Last month, MIC delivered our third Breakfast with an Entrepreneur event as a part of the IGNITE Program. Run in partnership with the City of Whittlesea, this breakfast series features a local successful startup each month and provides the opportunity for like-minded individuals at different stages of their venture to listen and learn about their journey.  

Our guest entrepreneur in April was social entrepreneur and captivating storyteller, Koky Saly.

Koky is founder of social enterprise BeeKeeper Parade and the charity BabyTree Projects. His mission is to improve education in Cambodia and assist in creating a sustainable planet.

BeeKeeper Parade upcycles textile waste by re-imagining it into unique backpacks and bags. The sale of every backpack contributes to the education of children in Cambodia—in one of the 5 schools Koky has set up through BabyTree Projects. His passion for providing quality education for Cambodian children arises from his experience as a refugee during Cambodia’s civil war.

To open, Koky reminded our audience about what it’s like to be an entrepreneur. “People will pass my shop and see a guy who’s selling bags,” he said. “And they think I’m a person who designs and sells bags. But it’s not true. We need to look past the surface, because when we walk into these shops, we’re treading on people’s dreams. Try not to walk in with a frown and not acknowledge that person in the shop. Take a step back and remember that you’re walking on people’s dreams. Tread softly.”

He shared the story of his childhood, from being born in prison to getting out as some of the few survivors. His dream was to be strong and courageous like his mum—and that meant getting Cambodian kids into school. With the help of friends, he raised almost $100k to build his first school.

“It’s still one of the most beautiful things I’ve had the privilege of living and working through.”

In 2006, he started the BabyTree Projects charity and that set him on this path. Initial marketing involved using his existing network of donors. The charity has built 5 schools since then.

Koky shared advice regarding the challenges that face charities and social enterprises. “Expect challenges,” he said. “Don’t let them surprise you—they’re meant to come. Expecting them will allow you to strategically and calmly deal with them. Bring it on.”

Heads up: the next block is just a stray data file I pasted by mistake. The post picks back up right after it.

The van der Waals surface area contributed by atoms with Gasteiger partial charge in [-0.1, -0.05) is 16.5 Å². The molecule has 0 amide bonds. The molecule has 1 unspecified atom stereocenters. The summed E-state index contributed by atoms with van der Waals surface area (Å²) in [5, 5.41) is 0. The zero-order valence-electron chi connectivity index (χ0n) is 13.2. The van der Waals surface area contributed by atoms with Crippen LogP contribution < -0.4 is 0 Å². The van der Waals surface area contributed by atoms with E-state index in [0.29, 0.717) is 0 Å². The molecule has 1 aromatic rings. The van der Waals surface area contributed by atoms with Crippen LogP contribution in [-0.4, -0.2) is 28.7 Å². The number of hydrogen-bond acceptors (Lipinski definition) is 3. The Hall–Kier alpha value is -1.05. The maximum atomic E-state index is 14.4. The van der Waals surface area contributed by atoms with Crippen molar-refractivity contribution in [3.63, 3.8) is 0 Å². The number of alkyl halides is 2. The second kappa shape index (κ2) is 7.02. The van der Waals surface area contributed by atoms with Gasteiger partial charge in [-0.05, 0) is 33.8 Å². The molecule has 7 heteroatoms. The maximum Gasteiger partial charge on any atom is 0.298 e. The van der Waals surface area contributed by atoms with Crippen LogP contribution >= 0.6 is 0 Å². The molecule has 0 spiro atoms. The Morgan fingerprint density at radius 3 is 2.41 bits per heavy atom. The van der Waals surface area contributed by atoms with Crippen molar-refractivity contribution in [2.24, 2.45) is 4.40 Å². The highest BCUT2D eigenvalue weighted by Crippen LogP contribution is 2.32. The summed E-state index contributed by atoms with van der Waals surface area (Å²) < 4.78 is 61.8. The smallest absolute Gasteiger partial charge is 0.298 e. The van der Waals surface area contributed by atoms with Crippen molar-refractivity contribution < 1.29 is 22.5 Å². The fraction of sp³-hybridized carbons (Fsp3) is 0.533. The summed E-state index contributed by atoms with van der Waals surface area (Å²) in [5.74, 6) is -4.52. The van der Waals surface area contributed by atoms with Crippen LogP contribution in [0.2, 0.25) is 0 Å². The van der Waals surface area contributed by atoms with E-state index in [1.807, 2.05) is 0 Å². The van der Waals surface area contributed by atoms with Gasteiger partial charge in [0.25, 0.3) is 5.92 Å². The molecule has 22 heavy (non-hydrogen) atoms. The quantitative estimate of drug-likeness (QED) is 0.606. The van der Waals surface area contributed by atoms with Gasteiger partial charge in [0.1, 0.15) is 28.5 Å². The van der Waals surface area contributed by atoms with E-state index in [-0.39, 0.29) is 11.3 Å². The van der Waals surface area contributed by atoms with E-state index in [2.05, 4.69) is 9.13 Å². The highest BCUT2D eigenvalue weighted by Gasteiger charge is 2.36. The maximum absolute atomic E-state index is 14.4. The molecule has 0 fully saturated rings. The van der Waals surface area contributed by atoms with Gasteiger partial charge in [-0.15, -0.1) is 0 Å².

He experienced his greatest challenge when he lost his sister to cancer. Her belief in him gave him the drive to succeed at the charity they’d started together. That meant finding a sustainable way to fund BabyTree Projects.

He observed businesses that were successful, but not doing anything to help people or the planet. He asked himself, “How can I use business to my advantage? How can I navigate this world of buying and selling in a way that sits right in my heart? The answer was to use profits for good, and to do things ethically along the way. As hard as that is, in the long-term it’s the reason people buy from us.”

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When starting BeeKeeper Parade, he wanted to find an ethical factory to produce the bags. He struggled so much that he started his own factory in Cambodia. “I hired one woman. And I had one sewing machine, one room, and we made two bags a day together. Then I had to come back to Australia to sell them. And then we grew to three people, and six, and now we’re sitting at thirteen people. So we directly employ all our workers. We see all the contracts, how much everyone is getting paid, all the conditions. It is the longer process, initially the harder thing to do, to train people. But long-term, it is much better than a factory that doesn’t care about you.”

One audience member claimed that she researched his business for a university assignment in Applied Positive Psychology, and needed to include some negative things, but was struggling to find any in her online research. Koky replied, “Let me tell you some!”

Firstly, birthing a social enterprise from the loss of his sister has meant that sharing the story of his business also means sharing his trauma. There was a time when he was doing up to four talks a week and it took him to a bad place. “So I’ve learned to limit myself to one a week, but when I say no to people, they get really angry. It can be a problem and has caused bad blood with some organisations.”

The other big challenge for Koky is human resource. It isn’t easy for him to find the right people to add to his team who he can rely on and trust to share his values.

The breakfast event was a success as Koky shared both his professional and personal experiences that have shaped the way he does business today. He strongly believes in keeping promises—and he made a promise to his sister that he would make change in the world, which he keeps every day.

We thank Koky for saying yes to speaking at this event. We acknowledge it’s a difficult conversation for him to have, so we thank him for providing our audience with those insights, for sharing his story, and for carrying on his business with such honesty and greatness.

This event was delivered as part of the Ignite program in partnership with the City of Whittlesea. Join us for the next Breakfast with an Entrepreneur. Visit